Earlier this summer, NCAA rules changes and state laws went into effect that changed college athletes’ ability to sell the rights to their names, images and likenesses.
However, different states have different rules, which could inevitably create problems for the NCAA’s ability to maintain some semblance of a level playing field for college athletics.
During an appearance on the nationally syndicated “Clay & Buck” radio show, Sen. Tommy Tuberville (R-Auburn), formerly a head football coach at the University of Mississippi, Auburn University, Texas Tech University and the University of Cincinnati, reluctantly acknowledged Congress would have to intervene to create balance on this issue.
“I wish we would stay out of it, but it looks like the federal government and the Commerce Committee is going to have to do something to make sure we balance this thing up,” he said. “The NCAA can’t seem to get the job done, can’t seem to do their job and get everybody just to agree to one thing. But I’ve talked to the Commerce Committee. Of course, I’ve been in the business for 40 years and know a little bit about it. I’ve talked to the ranking member and the chairman — madam chair — of the committee, and we’ve worked a little bit on it together. But what we have to have, Clay, is we have to have equality in terms of everybody doing it the same way. If you don’t have a rule, and you don’t compete for championships, everybody has to go by the same rules, and this is a rule that scares me.”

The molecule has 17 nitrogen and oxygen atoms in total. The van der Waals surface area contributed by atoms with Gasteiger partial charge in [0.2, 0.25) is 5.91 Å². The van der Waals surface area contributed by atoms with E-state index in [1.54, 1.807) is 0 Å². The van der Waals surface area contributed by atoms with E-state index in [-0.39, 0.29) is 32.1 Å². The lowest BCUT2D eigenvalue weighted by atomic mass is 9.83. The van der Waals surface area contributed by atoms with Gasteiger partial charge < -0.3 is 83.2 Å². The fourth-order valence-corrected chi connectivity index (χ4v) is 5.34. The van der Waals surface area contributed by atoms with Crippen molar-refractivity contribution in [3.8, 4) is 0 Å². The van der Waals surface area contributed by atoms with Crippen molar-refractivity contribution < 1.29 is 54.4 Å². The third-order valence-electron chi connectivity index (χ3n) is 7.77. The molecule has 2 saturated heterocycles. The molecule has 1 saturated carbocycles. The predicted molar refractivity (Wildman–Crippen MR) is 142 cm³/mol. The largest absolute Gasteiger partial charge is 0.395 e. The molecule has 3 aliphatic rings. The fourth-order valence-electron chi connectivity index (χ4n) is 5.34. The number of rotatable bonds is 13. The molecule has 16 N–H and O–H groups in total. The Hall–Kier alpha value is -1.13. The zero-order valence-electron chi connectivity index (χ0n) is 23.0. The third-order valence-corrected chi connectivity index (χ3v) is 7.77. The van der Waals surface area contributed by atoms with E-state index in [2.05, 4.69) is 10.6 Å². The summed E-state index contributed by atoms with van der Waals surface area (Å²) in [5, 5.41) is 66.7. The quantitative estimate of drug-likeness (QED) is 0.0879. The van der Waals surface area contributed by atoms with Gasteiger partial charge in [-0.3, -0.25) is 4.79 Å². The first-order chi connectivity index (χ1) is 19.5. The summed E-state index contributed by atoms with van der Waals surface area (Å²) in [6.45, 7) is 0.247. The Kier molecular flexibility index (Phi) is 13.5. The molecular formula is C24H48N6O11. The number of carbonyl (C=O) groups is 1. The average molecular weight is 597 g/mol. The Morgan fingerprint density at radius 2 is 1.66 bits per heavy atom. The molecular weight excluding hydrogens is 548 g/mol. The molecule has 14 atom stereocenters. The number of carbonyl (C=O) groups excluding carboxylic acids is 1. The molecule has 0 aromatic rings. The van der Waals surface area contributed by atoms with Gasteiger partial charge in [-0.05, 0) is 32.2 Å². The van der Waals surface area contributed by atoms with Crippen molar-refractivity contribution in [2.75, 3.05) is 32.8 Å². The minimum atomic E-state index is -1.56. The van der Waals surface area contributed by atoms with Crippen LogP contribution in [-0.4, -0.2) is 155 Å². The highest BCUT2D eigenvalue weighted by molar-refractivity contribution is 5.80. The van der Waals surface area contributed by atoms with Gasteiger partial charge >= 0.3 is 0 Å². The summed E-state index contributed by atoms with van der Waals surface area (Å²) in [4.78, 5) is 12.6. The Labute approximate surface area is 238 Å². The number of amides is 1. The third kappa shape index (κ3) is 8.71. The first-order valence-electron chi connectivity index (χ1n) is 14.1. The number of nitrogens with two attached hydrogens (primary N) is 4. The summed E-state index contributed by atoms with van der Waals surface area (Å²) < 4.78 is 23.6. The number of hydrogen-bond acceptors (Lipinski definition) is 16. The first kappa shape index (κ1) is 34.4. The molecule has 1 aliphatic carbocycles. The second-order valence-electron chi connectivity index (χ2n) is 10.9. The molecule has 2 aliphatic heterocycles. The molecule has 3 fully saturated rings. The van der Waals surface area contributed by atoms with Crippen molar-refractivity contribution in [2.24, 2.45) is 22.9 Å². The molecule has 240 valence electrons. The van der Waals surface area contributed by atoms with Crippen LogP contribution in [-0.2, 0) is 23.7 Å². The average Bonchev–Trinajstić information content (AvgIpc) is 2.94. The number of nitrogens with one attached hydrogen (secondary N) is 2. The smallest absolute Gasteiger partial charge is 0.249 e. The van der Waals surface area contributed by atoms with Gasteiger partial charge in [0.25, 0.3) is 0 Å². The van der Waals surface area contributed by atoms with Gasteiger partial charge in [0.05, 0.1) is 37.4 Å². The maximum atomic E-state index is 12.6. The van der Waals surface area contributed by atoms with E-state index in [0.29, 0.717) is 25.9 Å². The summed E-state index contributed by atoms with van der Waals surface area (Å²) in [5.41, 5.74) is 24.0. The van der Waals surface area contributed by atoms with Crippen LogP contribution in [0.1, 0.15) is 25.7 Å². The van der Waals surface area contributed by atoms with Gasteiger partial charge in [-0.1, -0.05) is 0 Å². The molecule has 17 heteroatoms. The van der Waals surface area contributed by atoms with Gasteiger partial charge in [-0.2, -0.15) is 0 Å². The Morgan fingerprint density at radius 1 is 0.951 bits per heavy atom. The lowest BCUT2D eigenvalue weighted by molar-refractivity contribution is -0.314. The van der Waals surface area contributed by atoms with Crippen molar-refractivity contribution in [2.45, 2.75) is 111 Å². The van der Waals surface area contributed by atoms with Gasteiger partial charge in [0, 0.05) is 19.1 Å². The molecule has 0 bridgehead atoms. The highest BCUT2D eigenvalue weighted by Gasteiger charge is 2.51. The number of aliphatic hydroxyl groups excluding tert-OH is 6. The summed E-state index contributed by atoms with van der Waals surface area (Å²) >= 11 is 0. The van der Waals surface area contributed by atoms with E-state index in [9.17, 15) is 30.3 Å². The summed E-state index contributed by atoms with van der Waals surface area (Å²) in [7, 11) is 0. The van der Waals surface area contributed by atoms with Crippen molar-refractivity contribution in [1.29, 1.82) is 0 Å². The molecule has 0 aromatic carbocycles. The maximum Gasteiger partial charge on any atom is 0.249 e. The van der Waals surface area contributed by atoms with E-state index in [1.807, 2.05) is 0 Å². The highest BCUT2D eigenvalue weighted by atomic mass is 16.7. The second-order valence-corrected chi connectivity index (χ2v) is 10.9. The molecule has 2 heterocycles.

“I think it’s more of an experiment than anything,” Tuberville continued. “I think they’re looking at this. And I was a coach for years, and I wanted to give as much money to every player, man and woman, in every sport we possibly could. But it’s almost impossible. I mean, there might be a half a dozen to a dozen teams that can really afford the things that’s coming down the pike. But there’s a lot of teams that can’t. We can’t ruin athletics in this country, especially high school and college. If we do that… That’s one of the true things we’re holding on to, where people learn discipline, they learn values, they learn how to work together. And we’ve got to be able to hold on to that. And when we get politics involved, things start to disintegrate a little bit.”
“But when you look at this going?” he added. “My goodness. This is just an opportunity to do things that we couldn’t do. We couldn’t even come close to doing some of these things that they’re allowed to do now.
@Jeff_Poor is a graduate of Auburn University and the University of South Alabama, the editor of Breitbart TV, a columnist for Mobile’s Lagniappe Weekly, and host of Mobile’s “The Jeff Poor Show” from 9 a.m.-12 p.m. on FM Talk 106.5.